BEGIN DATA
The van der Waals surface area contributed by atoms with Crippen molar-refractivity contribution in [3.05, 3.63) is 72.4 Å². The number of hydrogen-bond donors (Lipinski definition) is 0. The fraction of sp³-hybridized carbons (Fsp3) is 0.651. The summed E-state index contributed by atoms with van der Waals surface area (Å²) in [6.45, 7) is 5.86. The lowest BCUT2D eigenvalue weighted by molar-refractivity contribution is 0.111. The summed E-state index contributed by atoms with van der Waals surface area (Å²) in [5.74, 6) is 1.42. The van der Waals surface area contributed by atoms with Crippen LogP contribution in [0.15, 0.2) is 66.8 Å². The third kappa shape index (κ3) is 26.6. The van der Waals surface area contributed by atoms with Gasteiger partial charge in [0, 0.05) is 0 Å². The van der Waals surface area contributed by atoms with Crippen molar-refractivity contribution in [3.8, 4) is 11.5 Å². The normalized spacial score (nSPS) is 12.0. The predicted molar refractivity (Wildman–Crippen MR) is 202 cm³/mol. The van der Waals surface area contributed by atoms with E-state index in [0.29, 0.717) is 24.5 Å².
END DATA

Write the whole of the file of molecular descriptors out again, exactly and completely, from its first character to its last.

The van der Waals surface area contributed by atoms with Crippen molar-refractivity contribution in [3.05, 3.63) is 72.4 Å². The number of hydrogen-bond donors (Lipinski definition) is 0. The fraction of sp³-hybridized carbons (Fsp3) is 0.651. The summed E-state index contributed by atoms with van der Waals surface area (Å²) in [6.45, 7) is 5.86. The lowest BCUT2D eigenvalue weighted by molar-refractivity contribution is 0.111. The summed E-state index contributed by atoms with van der Waals surface area (Å²) in [5.74, 6) is 1.42. The van der Waals surface area contributed by atoms with Crippen LogP contribution in [0.15, 0.2) is 66.8 Å². The third kappa shape index (κ3) is 26.6. The van der Waals surface area contributed by atoms with Gasteiger partial charge in [0, 0.05) is 0 Å². The van der Waals surface area contributed by atoms with Crippen molar-refractivity contribution in [3.8, 4) is 11.5 Å². The normalized spacial score (nSPS) is 12.0. The predicted molar refractivity (Wildman–Crippen MR) is 202 cm³/mol. The van der Waals surface area contributed by atoms with E-state index in [0.29, 0.717) is 24.5 Å².